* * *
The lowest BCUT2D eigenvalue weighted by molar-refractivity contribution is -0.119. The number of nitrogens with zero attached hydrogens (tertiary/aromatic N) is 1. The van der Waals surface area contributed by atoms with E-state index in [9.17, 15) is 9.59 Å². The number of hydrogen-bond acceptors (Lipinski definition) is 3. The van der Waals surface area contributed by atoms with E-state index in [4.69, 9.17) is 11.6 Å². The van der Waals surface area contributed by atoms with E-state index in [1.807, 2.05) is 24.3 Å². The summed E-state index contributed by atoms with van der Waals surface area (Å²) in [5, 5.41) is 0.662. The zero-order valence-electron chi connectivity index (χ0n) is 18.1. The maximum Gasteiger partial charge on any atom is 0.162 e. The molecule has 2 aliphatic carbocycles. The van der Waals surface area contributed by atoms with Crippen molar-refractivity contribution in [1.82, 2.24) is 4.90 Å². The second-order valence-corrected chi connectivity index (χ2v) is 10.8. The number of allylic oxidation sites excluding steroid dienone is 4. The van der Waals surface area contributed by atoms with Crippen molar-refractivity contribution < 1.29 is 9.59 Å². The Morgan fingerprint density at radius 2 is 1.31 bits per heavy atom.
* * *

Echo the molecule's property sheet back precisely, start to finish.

The lowest BCUT2D eigenvalue weighted by molar-refractivity contribution is -0.119. The number of nitrogens with zero attached hydrogens (tertiary/aromatic N) is 1. The van der Waals surface area contributed by atoms with E-state index in [9.17, 15) is 9.59 Å². The number of hydrogen-bond acceptors (Lipinski definition) is 3. The van der Waals surface area contributed by atoms with E-state index in [4.69, 9.17) is 11.6 Å². The van der Waals surface area contributed by atoms with E-state index in [1.807, 2.05) is 24.3 Å². The summed E-state index contributed by atoms with van der Waals surface area (Å²) in [5, 5.41) is 0.662. The zero-order valence-electron chi connectivity index (χ0n) is 18.1. The maximum Gasteiger partial charge on any atom is 0.162 e. The molecule has 2 aliphatic carbocycles. The van der Waals surface area contributed by atoms with Crippen molar-refractivity contribution in [1.82, 2.24) is 4.90 Å². The second-order valence-corrected chi connectivity index (χ2v) is 10.8. The number of allylic oxidation sites excluding steroid dienone is 4. The van der Waals surface area contributed by atoms with Crippen molar-refractivity contribution < 1.29 is 9.59 Å². The Morgan fingerprint density at radius 2 is 1.31 bits per heavy atom.